COOK: 'Apple pays every tax dollar we owe'


Tim Cook

Astrid Stawiarz/Getty Images for RFK Human Rights

Apple CEO Tim Cook

Apple CEO Tim Cook is not happy about people calling him a "tax avoider," and thinks the current US tax code on foreign income is broken.

It's especially important to Apple, as Cook is "certain" a foreign country will overtake the US as its largest market.

It's not just that the number of people in markets like China is larger, but more critically, the number of people growing into the middle-class. For a consumer company, that's the key to growth, Cook said during an interview with "60 Minutes".

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But with that growth comes international profits, and Apple has been accused of hoarding billions of dollars overseas in order to allegedly dodge higher corporate tax rates.

Cook got uncharacteristically rattled by questions about whether his company should be paying more money in America.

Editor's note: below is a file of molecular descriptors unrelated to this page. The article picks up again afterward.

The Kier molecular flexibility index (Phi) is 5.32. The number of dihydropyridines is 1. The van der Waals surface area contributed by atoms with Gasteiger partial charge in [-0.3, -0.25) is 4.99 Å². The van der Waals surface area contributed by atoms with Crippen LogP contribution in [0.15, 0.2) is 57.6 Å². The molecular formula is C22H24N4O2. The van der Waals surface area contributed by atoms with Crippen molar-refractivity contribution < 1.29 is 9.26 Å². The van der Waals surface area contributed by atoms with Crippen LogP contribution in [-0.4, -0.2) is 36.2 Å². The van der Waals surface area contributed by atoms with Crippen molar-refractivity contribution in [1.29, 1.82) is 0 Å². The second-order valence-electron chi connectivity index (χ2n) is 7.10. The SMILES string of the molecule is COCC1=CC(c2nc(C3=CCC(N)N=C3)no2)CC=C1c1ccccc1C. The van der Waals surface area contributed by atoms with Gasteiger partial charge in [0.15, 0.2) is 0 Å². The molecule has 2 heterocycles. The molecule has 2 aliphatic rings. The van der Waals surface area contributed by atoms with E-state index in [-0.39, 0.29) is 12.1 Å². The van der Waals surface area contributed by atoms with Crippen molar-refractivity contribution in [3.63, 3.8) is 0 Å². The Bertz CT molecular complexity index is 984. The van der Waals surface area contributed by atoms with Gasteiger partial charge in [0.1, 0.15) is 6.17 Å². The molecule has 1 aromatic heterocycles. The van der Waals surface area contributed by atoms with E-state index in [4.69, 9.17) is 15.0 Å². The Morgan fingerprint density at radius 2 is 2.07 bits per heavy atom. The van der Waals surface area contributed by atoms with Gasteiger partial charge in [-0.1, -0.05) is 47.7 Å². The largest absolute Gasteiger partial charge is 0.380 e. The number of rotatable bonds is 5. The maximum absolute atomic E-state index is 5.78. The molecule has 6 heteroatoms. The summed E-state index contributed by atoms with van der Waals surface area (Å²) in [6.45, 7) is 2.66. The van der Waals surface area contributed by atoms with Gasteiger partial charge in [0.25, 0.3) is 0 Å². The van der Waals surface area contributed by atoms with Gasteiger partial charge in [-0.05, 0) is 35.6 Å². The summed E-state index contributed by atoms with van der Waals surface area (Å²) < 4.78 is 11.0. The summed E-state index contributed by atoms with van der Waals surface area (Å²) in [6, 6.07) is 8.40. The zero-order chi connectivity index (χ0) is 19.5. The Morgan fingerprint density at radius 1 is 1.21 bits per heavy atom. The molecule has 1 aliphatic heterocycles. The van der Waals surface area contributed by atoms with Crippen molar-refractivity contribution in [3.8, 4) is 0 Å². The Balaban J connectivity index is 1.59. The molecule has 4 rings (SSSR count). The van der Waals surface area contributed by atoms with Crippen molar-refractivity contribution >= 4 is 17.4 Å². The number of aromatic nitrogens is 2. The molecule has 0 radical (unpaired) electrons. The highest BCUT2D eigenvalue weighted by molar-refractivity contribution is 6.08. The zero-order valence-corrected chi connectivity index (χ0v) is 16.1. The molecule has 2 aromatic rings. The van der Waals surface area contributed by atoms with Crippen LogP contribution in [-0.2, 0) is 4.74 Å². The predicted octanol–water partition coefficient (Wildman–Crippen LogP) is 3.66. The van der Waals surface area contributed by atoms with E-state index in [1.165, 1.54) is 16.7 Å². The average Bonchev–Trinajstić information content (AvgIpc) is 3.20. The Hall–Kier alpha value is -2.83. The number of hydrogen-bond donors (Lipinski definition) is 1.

"We pay more taxes in this country than anyone," Cook said, while acknowledging that that should be the case since Apple is the most profitable company in the US.

Cook said he'd love to bring back some of the cash to the U.S., but it wouldn't make sense under the current tax code. "It would cost me 40% [taxes] to bring it home. And I don't think that's a reasonable thing to do," he said.

Cook continued, "This is a tax code, Charlie, that was made for the industrial age, not the digital age. It's backwards. It's awful for America. It should have been fixed many years ago. It's past time to get it done."

When Rose followed up with the Senate's assertion that Apple's running a scheme "to pay little or no corporate taxes on $74 billion in revenues held overseas," Cook simply said it's "total political crap."

"There is no truth behind it. Apple pays every tax dollar we owe," he said.


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